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On Negotiating

A smart guy once told me to remember, “You don’t get what you deserve, you get what you negotiate.” I’ve kept that nugget loaded into RAM since the time I first heard it.

Recently I was working through the details on a biz item and the other party said, “I wasn’t expecting a negotiation.” My reaction to the comment was thinking, “Well then, how would either party end up getting what they needed?”

Negotiating is a matter of articulating your facts, values and needs and attempting to find if and where your and the other party’s “brackets” overlap.

Another great stolen nugget I’ve heard is, “Smart people typically make the same decisions, granted they are operating off the same facts”. To me that means, you have to share your supporting arguments. Objective is always better than subjective. It’s hard for another party to quantify or value what you feel.

Sometimes you get there, and sometimes you don’t, but keeping communication open, sharing facts and maintaining forward momentum are a better strategy than sandbagging, obfuscating, leveraging deadlines or using false time constraints.

Everything in life is a negotiation and that’s not a bad thing. I’d say I’m neutral on the subject and don’t chase opportunities to be a “deal guy”. I know some who relish the battle, but I get more joy from getting people to engage and help build whatever I’m energized about vs trying to outmaneuver them.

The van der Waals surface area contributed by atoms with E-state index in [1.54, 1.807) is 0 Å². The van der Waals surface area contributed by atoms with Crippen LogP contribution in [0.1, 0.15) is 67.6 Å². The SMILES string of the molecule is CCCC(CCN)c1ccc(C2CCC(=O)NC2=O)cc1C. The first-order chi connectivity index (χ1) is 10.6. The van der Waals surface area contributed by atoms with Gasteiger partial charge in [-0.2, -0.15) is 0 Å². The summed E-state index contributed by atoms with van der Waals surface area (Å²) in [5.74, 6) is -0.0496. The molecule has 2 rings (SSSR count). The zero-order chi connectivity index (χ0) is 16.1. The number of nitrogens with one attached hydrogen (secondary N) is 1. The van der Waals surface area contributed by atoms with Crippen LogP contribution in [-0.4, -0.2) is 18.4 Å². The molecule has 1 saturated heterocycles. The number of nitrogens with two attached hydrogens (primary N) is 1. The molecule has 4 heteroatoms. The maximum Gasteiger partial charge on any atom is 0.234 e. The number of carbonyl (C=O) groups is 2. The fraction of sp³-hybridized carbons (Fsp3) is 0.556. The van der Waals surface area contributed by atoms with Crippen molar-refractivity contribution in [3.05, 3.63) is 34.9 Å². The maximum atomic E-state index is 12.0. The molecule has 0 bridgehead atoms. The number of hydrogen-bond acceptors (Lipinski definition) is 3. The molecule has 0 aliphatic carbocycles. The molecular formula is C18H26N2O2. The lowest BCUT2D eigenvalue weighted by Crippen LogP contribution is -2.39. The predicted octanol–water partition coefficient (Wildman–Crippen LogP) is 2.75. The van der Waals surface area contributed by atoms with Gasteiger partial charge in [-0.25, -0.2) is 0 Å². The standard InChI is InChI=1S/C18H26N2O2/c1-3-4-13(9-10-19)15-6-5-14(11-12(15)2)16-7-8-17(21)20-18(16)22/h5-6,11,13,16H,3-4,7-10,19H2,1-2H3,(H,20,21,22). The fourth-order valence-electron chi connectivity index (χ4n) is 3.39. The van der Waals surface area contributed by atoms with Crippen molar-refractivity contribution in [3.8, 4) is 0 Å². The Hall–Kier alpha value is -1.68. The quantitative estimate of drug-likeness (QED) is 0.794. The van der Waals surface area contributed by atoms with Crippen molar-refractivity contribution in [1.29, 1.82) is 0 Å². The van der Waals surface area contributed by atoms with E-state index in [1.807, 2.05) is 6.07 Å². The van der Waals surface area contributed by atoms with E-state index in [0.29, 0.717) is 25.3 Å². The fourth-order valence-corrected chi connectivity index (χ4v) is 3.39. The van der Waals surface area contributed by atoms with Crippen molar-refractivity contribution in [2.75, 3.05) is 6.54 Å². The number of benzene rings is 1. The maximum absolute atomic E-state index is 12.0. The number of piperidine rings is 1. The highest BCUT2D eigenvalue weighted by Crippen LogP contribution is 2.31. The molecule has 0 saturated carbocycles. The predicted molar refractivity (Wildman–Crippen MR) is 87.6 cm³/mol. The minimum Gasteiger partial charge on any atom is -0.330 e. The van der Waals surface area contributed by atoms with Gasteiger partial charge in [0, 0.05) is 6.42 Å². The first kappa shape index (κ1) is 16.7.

That said, I especially dislike combative negotiating. I find when it’s adversarial, zero sum or “old school” it drains my energy the most.

I had this same conversation with a far more deal-experienced friend of mine recently and he agreed with my sentiment, but also acknowledged that combative negotiations are much less painful when you are not emotionally involved or you are working on someone else’s deal. He was a lawyer in his previous life. Makes sense.

That said, in my own dealings, I’d much rather share a collective win and constructively find the middle. Sometimes, I even find myself skipping a negotiating round to highlight a potential middle in an effort to close more quickly. Sometimes it’s appreciated, but in combative situations, it’s always a waste. I’ve found that it usually results in lost ground and lost leverage.  Be careful about highlighting the middle too soon if you know the other party has no incentive to win together.

When a deal is lopsided, it’s typically a short-term win at the expense of potential longer-term value or relationship. The best outcomes usually leave both parties feeling good about the mutual upside and the sharing of the value created or captured.

Lastly, the most important part of any negotiation is knowing what you actually need before you enter the dance. I’ve seen that so many times and have been guilty of it as well. Deals don’t get done (or blow up) until someone says, “No”. Know where your baseline is. Know where your “bracket” ends. Don’t be bashful about saying “No” if you need to. It’s a great tool for getting a deal done or at least saving a ton of wasted time.

Remember, hope is not a strategy. Things don’t magically happen or work out on their own. For the big things and all the little things as well, you will only get what you negotiate.

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